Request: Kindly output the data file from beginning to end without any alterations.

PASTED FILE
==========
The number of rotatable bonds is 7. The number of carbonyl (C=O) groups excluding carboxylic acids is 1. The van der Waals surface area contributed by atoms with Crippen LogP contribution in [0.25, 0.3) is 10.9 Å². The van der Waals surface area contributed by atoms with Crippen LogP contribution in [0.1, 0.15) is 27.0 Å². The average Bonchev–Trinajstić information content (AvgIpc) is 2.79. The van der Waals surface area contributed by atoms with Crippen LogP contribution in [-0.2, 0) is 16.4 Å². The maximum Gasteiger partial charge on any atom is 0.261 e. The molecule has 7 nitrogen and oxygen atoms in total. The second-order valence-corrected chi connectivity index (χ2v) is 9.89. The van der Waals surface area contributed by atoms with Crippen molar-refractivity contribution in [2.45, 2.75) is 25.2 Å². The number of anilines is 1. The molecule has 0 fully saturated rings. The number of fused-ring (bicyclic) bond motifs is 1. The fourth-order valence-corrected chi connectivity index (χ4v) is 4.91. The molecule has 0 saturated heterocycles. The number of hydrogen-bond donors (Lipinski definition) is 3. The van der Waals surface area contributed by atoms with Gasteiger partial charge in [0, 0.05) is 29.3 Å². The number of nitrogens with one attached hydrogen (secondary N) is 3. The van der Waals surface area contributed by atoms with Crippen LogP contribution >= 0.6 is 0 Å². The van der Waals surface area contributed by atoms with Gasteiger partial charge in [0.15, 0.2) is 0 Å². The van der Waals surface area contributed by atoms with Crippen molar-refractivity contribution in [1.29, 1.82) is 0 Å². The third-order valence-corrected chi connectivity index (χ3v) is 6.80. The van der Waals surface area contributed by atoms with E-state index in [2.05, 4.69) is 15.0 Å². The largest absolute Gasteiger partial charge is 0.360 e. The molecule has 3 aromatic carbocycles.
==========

The number of rotatable bonds is 7. The number of carbonyl (C=O) groups excluding carboxylic acids is 1. The van der Waals surface area contributed by atoms with Crippen LogP contribution in [0.25, 0.3) is 10.9 Å². The van der Waals surface area contributed by atoms with Crippen LogP contribution in [0.1, 0.15) is 27.0 Å². The average Bonchev–Trinajstić information content (AvgIpc) is 2.79. The van der Waals surface area contributed by atoms with Crippen LogP contribution in [-0.2, 0) is 16.4 Å². The maximum Gasteiger partial charge on any atom is 0.261 e. The molecule has 7 nitrogen and oxygen atoms in total. The second-order valence-corrected chi connectivity index (χ2v) is 9.89. The van der Waals surface area contributed by atoms with Crippen molar-refractivity contribution in [2.45, 2.75) is 25.2 Å². The number of anilines is 1. The molecule has 0 fully saturated rings. The number of fused-ring (bicyclic) bond motifs is 1. The fourth-order valence-corrected chi connectivity index (χ4v) is 4.91. The molecule has 0 saturated heterocycles. The number of hydrogen-bond donors (Lipinski definition) is 3. The van der Waals surface area contributed by atoms with Gasteiger partial charge in [0, 0.05) is 29.3 Å². The number of nitrogens with one attached hydrogen (secondary N) is 3. The van der Waals surface area contributed by atoms with Crippen LogP contribution >= 0.6 is 0 Å². The van der Waals surface area contributed by atoms with Gasteiger partial charge in [0.15, 0.2) is 0 Å². The van der Waals surface area contributed by atoms with Crippen molar-refractivity contribution in [1.29, 1.82) is 0 Å². The third-order valence-corrected chi connectivity index (χ3v) is 6.80. The van der Waals surface area contributed by atoms with E-state index in [2.05, 4.69) is 15.0 Å². The largest absolute Gasteiger partial charge is 0.360 e. The molecule has 3 aromatic carbocycles.